Hal K. Rothman; Edited by Lincoln Bramwell; Foreword by William DeBuys
R709 R531 Discovery Miles 5 310 Save R178 (25%) Ships in 10 - 15 working days

"This collection of Hal Rothman's wide-ranging, brash, and brilliant essays on Las Vegas offers up a treasury of insights on the follies and possibilities of the New West. Confident, passionate, learned and, yes, wise, Rothman is simply one of the most important voices writing on the region today. He is also a hell of a lot of fun to read."--Virginia Scharff, professor of history and Director, Center for the Southwest, University of New Mexico, Albuquerque, and Women of the West chair at the Institute for the Study of the American West, Autry National Center, Los Angeles

"Hal Rothman has been enlightening me, irritating me, surprising me, and making me laugh for twenty years. Reading his columns reminds me why. He has long been one of the brashest, loudest, smartest, and most original voices in the West. Not even ALS could quiet him. These columns aren't the same as talking to him, but they come close."--Richard White, Margaret Byrne Professor of American History, Stanford University

"Hal Rothman is both the greatest Western historian of his generation and an H. L. Mencken in cowboy boots. Here is a magnificent collection of his opinion, wit, and wisdom."--Mike Davis, author of "Planet of Slums" and "Buda's Wagon"

Seeing Things Whole - The Essential John Wesley Powell (Paperback): William DeBuys Seeing Things Whole - The Essential John Wesley Powell (Paperback)
William DeBuys; John Wesley Powell
R1,078 R977 Discovery Miles 9 770 Save R101 (9%) Ships in 10 - 15 working days

"This is a superb selection of the most important writings of the great American explorer, scientist, and conservationist. Powell's name has often been evoked over the past century, but few people have had access to the full range of his vigorous prose. Now deBuys has given us an exceptionally good introduction to the man, his ideas, and his America." -DONALD WORSTER, AUTHOR OF A RIVER RUNNINGWEST: THE LIFE OF JOHN WESLEY POWELL
John Wesley Powell was an American original. He was the last of the nation's great continental explorers and the first of a new breed of public servant: part scientist, part social reformer, part institution builder. His work and life reveal an enduringly valuable way of thinking about land, water, and society as parts of an interconnected whole; he was America's first great bioregional thinker.
Seeing Things Whole presents John Wesley Powell in the full diversity of his achievements and interests, bringing together in a single volume writings ranging from his gripping account of exploring the Colorado River through the Grand Canyon to his views on the evolution of civilization, along with the seminal writings in which he sets forth his ideas on western settlement and the allocation and management of western resources.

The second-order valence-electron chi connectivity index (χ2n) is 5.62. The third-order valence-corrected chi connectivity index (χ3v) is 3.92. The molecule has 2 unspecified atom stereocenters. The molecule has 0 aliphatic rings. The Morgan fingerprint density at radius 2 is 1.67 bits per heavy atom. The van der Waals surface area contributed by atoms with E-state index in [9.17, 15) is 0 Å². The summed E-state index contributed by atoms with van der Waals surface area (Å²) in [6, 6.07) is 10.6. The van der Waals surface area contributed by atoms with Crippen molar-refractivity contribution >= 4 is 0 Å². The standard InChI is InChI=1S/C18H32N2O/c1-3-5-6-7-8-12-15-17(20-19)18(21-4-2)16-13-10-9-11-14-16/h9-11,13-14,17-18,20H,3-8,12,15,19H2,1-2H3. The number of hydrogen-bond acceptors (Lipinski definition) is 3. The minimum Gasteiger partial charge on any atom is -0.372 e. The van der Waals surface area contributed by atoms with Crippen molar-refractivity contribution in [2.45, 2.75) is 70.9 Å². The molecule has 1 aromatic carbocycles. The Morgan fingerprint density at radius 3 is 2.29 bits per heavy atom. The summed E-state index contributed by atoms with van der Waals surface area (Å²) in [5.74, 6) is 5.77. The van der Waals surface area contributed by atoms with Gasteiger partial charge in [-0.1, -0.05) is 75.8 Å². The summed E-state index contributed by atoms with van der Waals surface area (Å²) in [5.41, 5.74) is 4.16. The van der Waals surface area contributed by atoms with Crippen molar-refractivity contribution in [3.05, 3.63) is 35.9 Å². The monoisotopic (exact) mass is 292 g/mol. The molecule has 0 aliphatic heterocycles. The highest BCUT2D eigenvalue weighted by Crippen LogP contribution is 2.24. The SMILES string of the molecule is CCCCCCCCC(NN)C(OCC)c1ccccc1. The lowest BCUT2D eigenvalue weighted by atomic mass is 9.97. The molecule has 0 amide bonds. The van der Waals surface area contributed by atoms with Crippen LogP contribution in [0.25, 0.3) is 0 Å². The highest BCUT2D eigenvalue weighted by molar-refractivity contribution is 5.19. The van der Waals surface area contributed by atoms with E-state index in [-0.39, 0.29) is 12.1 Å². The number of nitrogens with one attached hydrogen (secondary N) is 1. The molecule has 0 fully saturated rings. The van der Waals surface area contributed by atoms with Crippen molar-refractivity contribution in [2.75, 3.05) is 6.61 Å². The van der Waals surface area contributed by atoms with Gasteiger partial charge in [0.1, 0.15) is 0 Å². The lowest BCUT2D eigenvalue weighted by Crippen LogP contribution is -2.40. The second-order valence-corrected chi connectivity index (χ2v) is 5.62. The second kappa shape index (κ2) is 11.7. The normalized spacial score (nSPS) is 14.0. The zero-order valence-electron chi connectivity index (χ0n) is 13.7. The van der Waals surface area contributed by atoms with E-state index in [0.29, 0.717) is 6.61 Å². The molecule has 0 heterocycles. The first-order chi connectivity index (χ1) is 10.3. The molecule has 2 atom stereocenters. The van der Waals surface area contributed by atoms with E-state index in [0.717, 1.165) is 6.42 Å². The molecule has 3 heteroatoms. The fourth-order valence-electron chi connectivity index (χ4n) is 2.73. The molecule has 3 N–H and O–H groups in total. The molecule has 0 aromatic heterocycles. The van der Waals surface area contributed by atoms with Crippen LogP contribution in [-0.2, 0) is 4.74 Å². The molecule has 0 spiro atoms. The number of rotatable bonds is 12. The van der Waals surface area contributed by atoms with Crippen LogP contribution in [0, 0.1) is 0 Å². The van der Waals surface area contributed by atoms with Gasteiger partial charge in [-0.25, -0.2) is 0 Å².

The centerpiece of Seeing Things Whole is a series of selections from the famous 1878 Report on the Lands of the Arid Region and related magazine articles in which Powell further develops the themes of the report. In those, he recommends organizing the Arid Lands into watershed commonwealths governed by resident citizens whose interlocking interests create the checks and balances essential to wise stewardship of the land. This was thecentral focus of John Wesley Powell's bioregional vision, and it remains a model for governance that many westerners see as a viable solution to the resource management conflicts that continue to bedevil the region.
Throughout the collection, award-winning writer and historian William deBuys brilliantly sets the historical context for Powell's work. Section introductions and extensive descriptive notes take the reader through the evolution of John Wesley Powell's interests and ideas from his role as an officer in the Civil War through his critique of Social Darwinism and landmark categorization of Indian languages, to the climatic yet ultimately futile battles he fought to win adoption of his land-use proposals.
Seeing Things Wholepresents the essence of the extraordinary legacy that John Wesley Powell has left to the American people, and to people everywhere who strive to reconcile the demands of society with the imperatives of the land.

A Great Aridness - Climate Change and the Future of the American Southwest (Hardcover): William DeBuys A Great Aridness - Climate Change and the Future of the American Southwest (Hardcover)
William DeBuys
R773 Discovery Miles 7 730 Ships in 7 - 11 working days

With its soaring azure sky and stark landscapes, the American Southwest is one of the most hauntingly beautiful regions on earth. Yet staggering population growth, combined with the intensifying effects of climate change, is driving the oasis-based society close to the brink of a Dust-Bowl-scale catastrophe.